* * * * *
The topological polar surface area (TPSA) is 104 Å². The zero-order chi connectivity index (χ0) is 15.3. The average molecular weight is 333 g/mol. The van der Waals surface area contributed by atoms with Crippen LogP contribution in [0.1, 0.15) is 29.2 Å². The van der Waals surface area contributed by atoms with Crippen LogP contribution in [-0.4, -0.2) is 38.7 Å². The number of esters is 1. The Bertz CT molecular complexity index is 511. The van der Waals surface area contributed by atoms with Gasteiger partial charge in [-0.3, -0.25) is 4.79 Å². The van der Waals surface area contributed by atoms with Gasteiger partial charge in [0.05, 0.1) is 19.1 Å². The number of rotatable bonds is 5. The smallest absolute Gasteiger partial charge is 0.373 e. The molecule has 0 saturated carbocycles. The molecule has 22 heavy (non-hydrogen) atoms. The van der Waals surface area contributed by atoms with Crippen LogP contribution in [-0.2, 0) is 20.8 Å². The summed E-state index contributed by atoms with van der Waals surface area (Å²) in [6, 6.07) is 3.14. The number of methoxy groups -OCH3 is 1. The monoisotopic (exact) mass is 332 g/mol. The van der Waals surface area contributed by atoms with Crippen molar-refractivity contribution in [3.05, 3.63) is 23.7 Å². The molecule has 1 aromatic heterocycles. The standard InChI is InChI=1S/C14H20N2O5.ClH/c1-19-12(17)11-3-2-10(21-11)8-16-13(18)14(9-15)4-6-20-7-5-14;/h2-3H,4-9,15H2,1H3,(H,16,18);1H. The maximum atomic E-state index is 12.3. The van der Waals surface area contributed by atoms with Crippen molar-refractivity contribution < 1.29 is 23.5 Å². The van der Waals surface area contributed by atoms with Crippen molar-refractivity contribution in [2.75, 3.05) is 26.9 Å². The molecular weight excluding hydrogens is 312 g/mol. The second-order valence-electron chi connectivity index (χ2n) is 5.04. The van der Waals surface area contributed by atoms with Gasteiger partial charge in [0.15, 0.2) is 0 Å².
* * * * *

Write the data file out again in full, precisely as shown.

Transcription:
The topological polar surface area (TPSA) is 104 Å². The zero-order chi connectivity index (χ0) is 15.3. The average molecular weight is 333 g/mol. The van der Waals surface area contributed by atoms with Crippen LogP contribution in [0.1, 0.15) is 29.2 Å². The van der Waals surface area contributed by atoms with Crippen LogP contribution in [-0.4, -0.2) is 38.7 Å². The number of esters is 1. The Bertz CT molecular complexity index is 511. The van der Waals surface area contributed by atoms with Gasteiger partial charge in [-0.3, -0.25) is 4.79 Å². The van der Waals surface area contributed by atoms with Gasteiger partial charge in [0.05, 0.1) is 19.1 Å². The number of rotatable bonds is 5. The smallest absolute Gasteiger partial charge is 0.373 e. The molecule has 0 saturated carbocycles. The molecule has 22 heavy (non-hydrogen) atoms. The van der Waals surface area contributed by atoms with Crippen LogP contribution in [-0.2, 0) is 20.8 Å². The summed E-state index contributed by atoms with van der Waals surface area (Å²) in [6, 6.07) is 3.14. The number of methoxy groups -OCH3 is 1. The monoisotopic (exact) mass is 332 g/mol. The van der Waals surface area contributed by atoms with Crippen molar-refractivity contribution in [3.05, 3.63) is 23.7 Å². The molecule has 1 aromatic heterocycles. The standard InChI is InChI=1S/C14H20N2O5.ClH/c1-19-12(17)11-3-2-10(21-11)8-16-13(18)14(9-15)4-6-20-7-5-14;/h2-3H,4-9,15H2,1H3,(H,16,18);1H. The maximum atomic E-state index is 12.3. The van der Waals surface area contributed by atoms with Crippen molar-refractivity contribution < 1.29 is 23.5 Å². The van der Waals surface area contributed by atoms with Crippen molar-refractivity contribution in [2.75, 3.05) is 26.9 Å². The molecular weight excluding hydrogens is 312 g/mol. The second-order valence-electron chi connectivity index (χ2n) is 5.04. The van der Waals surface area contributed by atoms with Gasteiger partial charge in [0.15, 0.2) is 0 Å².